It looks like Twitter is at war with online hacktivists waging war on ISIS.
According to Twitter the enemy of ISIS is my enemy. Twitter has banned online activists from taking on the Islamic State (#OpISIS campaign) by suspending their accounts instead of the accounts of ISIS supporters’, under “anti-harassment” rules.
Russia Today reports:
An Anonymous hacker made the claims after Twitter said it suspended 125,000 accounts for “threatening or promoting terrorist acts, primarily related to ISIS” since mid-2015.
— WauchulaGhost (@WauchulaGhost) February 16, 2016
“You do realize if we all stopped reporting terrorist accounts and graphic images, Twitter would be flooded with terrorists,” WauchulaGhost, an anti-terrorist hacker with Anonymous told The Epoch Times.
Hackers from groups such as Anonymous, GhostSec,and Ctrl Sec regularly publish lists of Islamic State (IS, formerly ISIS/ISIL) supporters and recruiters, and call on the wider online community to report the related social media accounts for suspension.
However, the hacktivists say they are now the ones being targeted by Twitter, which recently strengthened its rules regarding online harassment.
A number of the hackers’ accounts have been suspended, including some of the main #OpISIS accounts, with the handles being taken down one-by-one or in groups.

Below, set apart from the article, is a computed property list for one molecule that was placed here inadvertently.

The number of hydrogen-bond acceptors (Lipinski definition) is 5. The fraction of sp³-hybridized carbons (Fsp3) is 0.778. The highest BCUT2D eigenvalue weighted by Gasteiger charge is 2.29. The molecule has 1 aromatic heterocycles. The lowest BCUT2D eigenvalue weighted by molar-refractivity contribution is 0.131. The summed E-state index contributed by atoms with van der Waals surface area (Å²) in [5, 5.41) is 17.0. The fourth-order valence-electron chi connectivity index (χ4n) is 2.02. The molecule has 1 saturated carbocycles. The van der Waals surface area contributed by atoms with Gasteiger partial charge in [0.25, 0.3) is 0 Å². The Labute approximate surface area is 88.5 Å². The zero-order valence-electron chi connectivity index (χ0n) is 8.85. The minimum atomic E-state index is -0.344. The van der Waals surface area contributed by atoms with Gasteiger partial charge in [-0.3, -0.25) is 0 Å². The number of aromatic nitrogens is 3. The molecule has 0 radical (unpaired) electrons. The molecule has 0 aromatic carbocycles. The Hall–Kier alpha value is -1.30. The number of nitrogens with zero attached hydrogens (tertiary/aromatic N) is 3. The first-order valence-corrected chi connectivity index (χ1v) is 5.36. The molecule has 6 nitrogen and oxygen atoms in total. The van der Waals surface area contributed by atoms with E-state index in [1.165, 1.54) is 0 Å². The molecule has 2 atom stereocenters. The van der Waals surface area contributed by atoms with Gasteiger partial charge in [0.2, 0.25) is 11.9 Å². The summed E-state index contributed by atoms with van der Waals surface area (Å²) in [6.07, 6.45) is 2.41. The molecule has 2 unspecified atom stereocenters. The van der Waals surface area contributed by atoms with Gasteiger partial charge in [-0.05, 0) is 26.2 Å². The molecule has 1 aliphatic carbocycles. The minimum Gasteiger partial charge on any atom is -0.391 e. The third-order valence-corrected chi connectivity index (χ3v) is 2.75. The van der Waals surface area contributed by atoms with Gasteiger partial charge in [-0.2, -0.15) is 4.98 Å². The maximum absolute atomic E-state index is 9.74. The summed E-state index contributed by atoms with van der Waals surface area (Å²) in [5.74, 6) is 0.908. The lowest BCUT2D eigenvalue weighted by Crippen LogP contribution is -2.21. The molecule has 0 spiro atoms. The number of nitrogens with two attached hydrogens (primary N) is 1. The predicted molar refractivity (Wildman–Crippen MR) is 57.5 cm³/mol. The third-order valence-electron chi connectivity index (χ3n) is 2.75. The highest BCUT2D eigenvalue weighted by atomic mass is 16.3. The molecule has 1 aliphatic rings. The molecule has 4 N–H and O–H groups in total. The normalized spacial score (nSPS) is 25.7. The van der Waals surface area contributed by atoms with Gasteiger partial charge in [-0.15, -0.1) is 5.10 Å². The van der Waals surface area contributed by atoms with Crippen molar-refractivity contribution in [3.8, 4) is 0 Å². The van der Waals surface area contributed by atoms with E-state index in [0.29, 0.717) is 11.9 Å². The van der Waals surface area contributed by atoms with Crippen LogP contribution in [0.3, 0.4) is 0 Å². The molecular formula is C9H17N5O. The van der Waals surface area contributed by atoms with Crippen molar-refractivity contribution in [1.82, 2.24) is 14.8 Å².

Twitter has tended to reinstate the accounts within hours after it is bombarded with requests to do so by other hackers and supporters.
Ghost is here 😉 https://t.co/rsqNyxTp39
— WauchulaGhost (@WauchulaGhost) February 29, 2016
— Phobos_Anonymous (@Yabadabado_3) February 25, 2016
I have control of the Account again! Lets begin #opisis
— AtSec (@AtlasCyberSec) February 25, 2016
— Light (@lightus888) March 2, 2016
— GoatResistance (@freedaeshgoats) March 5, 2016
WauchulaGhost, who had his account temporarily suspended in February, told The Epoch Times he’s still not sure what happened to prompt the suspension or ensure its reinstatement: “I never received an email from Twitter”.
In January, US widow Tamara Fields filed a lawsuit against Twitter after her husband was killed in Jordan in an IS attack. She accuses the social network of facilitating communication between terrorists and fueling the growth of IS.
About 3,000 IS-supporting Twitter accounts are active at any given time, according to a George Washington University report published last month.
The report found that Twitter and Facebook are the two main platforms used by IS supporters to spread their propaganda. It also found that the Twitter suspensions were having an impact on the propaganda reach of IS among its English-speaking supporters.
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